1) were these employees entitled under Plan 902 to receive the Accident and Sickness benefits pursuant to the plan, and

2) was the failure of Texas Steel Company and Life Insurance Company of the Southwest to pay those benefits a breach of contract and violation of the Deceptive Trade Practices Consumer Protection Act, Unfair Settlement Practices Act and Article 2121 of the Texas Insurance Code.

Appellee emphasizes in his brief that, under his theory of the case, "[o]ne interpretation of [the Employee Benefit Plan] would be binding on all the remaining members of the class."

Consequently, the predominant common issue as presented by appellee's claim is whether the Employee Benefit Plan can be interpreted to automatically entitle each member of the proposed class to the accident and sickness weekly benefits based merely on the class member's status as a Texas Steel employee who received Workers' compensation benefits after a job-related injury. According to the appellee, the only issue requiring individual inquiries regarding each class member is the amount of damages to be awarded, and this can be easily and quickly calculated according to the number of weeks that the class member received workers' compensation. In support of his motion for class certification, appellee has shown that Texas Steel employees were covered by an Employee Benefit Plan including weekly payments for accident and sickness, and that 145 employees covered by this plan were injured but failed to receive these benefits.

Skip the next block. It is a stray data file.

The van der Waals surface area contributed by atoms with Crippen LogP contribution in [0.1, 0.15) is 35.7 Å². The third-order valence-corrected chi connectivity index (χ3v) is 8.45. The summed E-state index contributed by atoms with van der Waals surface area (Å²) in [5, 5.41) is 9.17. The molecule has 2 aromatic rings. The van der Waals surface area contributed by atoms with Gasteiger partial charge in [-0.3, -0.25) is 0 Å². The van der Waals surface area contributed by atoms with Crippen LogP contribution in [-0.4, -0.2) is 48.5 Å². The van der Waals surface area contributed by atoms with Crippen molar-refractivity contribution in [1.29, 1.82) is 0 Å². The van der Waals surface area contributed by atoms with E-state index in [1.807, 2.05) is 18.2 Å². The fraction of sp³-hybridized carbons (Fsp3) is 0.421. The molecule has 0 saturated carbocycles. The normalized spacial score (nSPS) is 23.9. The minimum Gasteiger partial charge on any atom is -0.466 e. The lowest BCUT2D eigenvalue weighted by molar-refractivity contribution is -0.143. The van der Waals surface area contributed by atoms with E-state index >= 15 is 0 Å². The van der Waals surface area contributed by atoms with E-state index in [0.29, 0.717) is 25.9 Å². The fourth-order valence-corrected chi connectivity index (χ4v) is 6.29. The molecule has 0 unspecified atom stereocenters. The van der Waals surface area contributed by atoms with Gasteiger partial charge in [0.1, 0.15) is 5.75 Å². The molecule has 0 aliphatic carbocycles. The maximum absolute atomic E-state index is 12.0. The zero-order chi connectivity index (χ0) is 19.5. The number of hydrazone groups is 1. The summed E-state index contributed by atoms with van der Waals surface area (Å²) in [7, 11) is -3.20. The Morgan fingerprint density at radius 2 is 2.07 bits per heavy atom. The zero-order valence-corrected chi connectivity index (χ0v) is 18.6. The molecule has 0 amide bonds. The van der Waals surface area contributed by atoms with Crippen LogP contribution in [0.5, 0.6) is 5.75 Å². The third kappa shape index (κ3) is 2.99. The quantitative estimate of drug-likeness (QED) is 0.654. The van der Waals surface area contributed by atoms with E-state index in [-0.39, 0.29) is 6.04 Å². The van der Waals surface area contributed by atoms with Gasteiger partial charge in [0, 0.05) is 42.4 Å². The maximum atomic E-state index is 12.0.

Appellants argue that the common issues of law and fact of this case do not predominate over the issues requiring individual adjudication for each class member. Under appellants' interpretation of appellee's cause of action, individual proof would be required in the case of each class member to show: (1) whether the class member had adequately presented proof of his claim as required by the Employee Benefit Plan or whether he had been induced not to present proof of his claims due to misrepresentations by appellants; (2) what understanding each class member had of the terms of the Employee Benefit Contract; and (3) how the appellants misrepresented the Plan to each class member and whether the alleged misrepresentation was the producing cause of injury to that particular class member.

The difficulty with appellants' argument is that it does not address appellee's contention that, under one interpretation of the Employee Benefit Plan, all Class 2 Texas Steel employees were automatically entitled to receive accident and sickness weekly benefits to the extent that they had received workers' compensation for job-related injuries. If appellee is able to prove this theory at trial, then the questions that appellant

claims would predominate would in fact be moot.